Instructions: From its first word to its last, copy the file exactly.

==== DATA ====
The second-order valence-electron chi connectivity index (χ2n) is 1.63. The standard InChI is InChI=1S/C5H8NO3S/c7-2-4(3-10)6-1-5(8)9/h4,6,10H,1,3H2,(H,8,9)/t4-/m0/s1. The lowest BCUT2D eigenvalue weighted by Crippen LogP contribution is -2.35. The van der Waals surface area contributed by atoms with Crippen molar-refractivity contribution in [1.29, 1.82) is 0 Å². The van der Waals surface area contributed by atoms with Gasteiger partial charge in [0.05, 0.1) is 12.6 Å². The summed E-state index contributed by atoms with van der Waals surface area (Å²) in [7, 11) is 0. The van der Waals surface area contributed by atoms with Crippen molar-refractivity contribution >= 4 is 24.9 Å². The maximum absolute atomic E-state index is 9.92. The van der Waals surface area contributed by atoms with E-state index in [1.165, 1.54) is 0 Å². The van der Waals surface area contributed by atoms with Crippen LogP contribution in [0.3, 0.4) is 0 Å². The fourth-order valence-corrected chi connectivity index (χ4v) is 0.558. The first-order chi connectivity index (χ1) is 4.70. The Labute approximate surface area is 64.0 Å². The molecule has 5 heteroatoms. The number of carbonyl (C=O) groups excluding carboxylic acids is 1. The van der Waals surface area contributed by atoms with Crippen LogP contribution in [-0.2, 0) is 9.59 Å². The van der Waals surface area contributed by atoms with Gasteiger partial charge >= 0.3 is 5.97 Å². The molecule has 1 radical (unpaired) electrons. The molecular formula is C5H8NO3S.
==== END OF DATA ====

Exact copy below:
The second-order valence-electron chi connectivity index (χ2n) is 1.63. The standard InChI is InChI=1S/C5H8NO3S/c7-2-4(3-10)6-1-5(8)9/h4,6,10H,1,3H2,(H,8,9)/t4-/m0/s1. The lowest BCUT2D eigenvalue weighted by Crippen LogP contribution is -2.35. The van der Waals surface area contributed by atoms with Crippen molar-refractivity contribution in [1.29, 1.82) is 0 Å². The van der Waals surface area contributed by atoms with Gasteiger partial charge in [0.05, 0.1) is 12.6 Å². The summed E-state index contributed by atoms with van der Waals surface area (Å²) in [7, 11) is 0. The van der Waals surface area contributed by atoms with Crippen molar-refractivity contribution >= 4 is 24.9 Å². The maximum absolute atomic E-state index is 9.92. The van der Waals surface area contributed by atoms with E-state index in [1.165, 1.54) is 0 Å². The van der Waals surface area contributed by atoms with Crippen LogP contribution in [0.3, 0.4) is 0 Å². The fourth-order valence-corrected chi connectivity index (χ4v) is 0.558. The first-order chi connectivity index (χ1) is 4.70. The Labute approximate surface area is 64.0 Å². The molecule has 5 heteroatoms. The number of carbonyl (C=O) groups excluding carboxylic acids is 1. The van der Waals surface area contributed by atoms with Crippen LogP contribution in [-0.2, 0) is 9.59 Å². The van der Waals surface area contributed by atoms with Gasteiger partial charge >= 0.3 is 5.97 Å². The molecule has 1 radical (unpaired) electrons. The molecular formula is C5H8NO3S.